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Nepal What now?

It is now necessary for India, the international community, and the people of Nepal to begin assessing the character of the successor State at Kathmandu. But it is clear that the balance of power lies in favour of the Maoists, who may seize power either directly or through a temporary alliance with the parliamentary parties, exploiting democratic processes to secure control over the one force that remains an obstacle to their absolute sway - the RNA, writes Ajai Sahni

The King's latest gambit has evidently failed, as Nepal's teetering monarch offered too little too late, in his April 21 televised address to the nation. Clearly, the Seven Party Alliance (SPA) led agitation, well into its third week, will continue, even as anger over police action, the 14 demonstrators already killed, and the hundreds injured and arrested brings unprecedented crowds into the streets.

As Nepal spirals into what appear to be the penultimate disorders preceding the end of the monarchy, there has been a flurry of diplomatic activity, with India in particular, but other concerned powers as well, striking dramatic postures, exhorting the King to greater sagacity and restraint, and demanding a return to "democratic" norms. In this, it would seem, these governments are given more to theatre, to appearances, than to any concrete perspective or prospect for corrective action, and are attempting to salvage with mere words and pretence, a situation that has long been lost to the lack or infirmity of actions.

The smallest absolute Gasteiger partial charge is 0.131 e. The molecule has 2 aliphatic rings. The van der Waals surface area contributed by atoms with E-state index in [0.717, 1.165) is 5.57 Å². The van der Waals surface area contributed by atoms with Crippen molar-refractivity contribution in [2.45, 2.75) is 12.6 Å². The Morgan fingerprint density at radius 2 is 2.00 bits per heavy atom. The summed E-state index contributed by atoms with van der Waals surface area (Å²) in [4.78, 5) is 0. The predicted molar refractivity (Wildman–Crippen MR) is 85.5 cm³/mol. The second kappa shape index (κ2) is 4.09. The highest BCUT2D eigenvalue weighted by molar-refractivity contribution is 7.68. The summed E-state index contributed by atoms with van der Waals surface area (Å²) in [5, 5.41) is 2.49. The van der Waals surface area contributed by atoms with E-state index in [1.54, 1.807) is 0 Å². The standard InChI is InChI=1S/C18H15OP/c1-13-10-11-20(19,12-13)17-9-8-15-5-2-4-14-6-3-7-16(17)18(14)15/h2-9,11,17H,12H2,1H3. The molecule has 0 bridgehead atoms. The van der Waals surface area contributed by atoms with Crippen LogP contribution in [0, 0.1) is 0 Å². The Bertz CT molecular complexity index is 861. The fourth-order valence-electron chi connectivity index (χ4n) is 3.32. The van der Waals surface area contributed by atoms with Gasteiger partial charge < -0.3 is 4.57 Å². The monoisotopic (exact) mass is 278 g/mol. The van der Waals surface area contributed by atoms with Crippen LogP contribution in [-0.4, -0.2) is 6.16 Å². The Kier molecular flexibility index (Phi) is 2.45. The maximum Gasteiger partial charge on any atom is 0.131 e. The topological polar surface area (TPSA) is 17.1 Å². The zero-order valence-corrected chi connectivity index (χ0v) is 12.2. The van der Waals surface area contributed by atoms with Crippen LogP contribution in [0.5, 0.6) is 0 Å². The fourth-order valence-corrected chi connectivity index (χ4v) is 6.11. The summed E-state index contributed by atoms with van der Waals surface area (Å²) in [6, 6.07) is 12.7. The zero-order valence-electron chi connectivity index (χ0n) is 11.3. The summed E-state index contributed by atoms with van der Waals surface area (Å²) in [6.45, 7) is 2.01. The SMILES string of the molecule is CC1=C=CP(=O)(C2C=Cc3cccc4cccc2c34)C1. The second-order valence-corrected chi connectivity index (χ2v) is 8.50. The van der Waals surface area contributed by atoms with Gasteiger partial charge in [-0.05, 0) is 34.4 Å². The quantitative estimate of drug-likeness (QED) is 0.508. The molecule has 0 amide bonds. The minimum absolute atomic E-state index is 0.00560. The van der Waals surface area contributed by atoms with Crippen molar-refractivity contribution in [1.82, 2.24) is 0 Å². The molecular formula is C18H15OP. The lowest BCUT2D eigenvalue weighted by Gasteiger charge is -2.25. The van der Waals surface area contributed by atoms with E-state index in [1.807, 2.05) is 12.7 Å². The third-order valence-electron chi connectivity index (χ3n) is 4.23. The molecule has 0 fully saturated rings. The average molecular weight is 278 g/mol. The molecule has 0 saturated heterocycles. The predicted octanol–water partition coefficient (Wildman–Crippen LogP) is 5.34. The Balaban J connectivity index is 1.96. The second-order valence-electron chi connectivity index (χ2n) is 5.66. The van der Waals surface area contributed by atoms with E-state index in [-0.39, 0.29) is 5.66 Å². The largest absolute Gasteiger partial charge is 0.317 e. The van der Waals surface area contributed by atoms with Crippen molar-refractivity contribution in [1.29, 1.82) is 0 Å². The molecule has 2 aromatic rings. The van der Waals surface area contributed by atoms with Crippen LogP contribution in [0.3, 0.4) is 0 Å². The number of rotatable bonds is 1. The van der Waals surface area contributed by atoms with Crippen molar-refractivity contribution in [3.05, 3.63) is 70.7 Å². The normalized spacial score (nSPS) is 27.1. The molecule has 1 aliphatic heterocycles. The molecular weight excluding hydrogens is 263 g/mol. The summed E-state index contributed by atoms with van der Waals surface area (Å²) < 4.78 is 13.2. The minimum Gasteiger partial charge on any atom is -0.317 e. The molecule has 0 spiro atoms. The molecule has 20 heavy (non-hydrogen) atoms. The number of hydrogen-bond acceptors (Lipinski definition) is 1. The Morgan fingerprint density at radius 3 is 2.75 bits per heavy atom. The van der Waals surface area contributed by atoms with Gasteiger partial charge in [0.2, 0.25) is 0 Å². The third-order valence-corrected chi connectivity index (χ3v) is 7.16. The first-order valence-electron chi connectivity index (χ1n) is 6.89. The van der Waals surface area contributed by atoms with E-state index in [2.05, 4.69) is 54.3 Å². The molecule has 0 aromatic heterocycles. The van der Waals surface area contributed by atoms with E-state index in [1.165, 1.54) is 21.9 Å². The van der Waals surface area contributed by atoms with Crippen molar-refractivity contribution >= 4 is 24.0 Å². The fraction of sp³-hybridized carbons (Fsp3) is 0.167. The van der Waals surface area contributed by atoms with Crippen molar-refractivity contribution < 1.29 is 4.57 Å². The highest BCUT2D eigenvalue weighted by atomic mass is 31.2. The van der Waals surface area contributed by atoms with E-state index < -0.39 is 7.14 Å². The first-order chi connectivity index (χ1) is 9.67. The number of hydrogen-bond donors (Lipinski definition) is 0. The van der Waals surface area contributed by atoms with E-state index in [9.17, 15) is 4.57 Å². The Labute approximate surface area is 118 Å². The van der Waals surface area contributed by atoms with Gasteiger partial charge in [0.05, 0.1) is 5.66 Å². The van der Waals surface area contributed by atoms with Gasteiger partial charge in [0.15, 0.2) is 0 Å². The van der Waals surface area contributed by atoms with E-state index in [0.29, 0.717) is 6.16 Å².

India and the international community could have enormously empowered democratic forces in Nepal 14 months ago - or even earlier, when the King dismissed Parliament, hiring and firing a succession of Governments after 2002 - by exerting irresistible pressure on Kathmandu to immediately restore the integrity of constitutional democracy. A clear model for such pressure existed in the Indian blockade of 1989, which forced King Birendra to introduce multi-party democracy in the country. But they chose, instead, to restrict themselves to the symbolism of interrupted military supplies and partial withdrawals of economic aid, even as political parties were progressively marginalised and eventually driven into an alliance with the Maoists.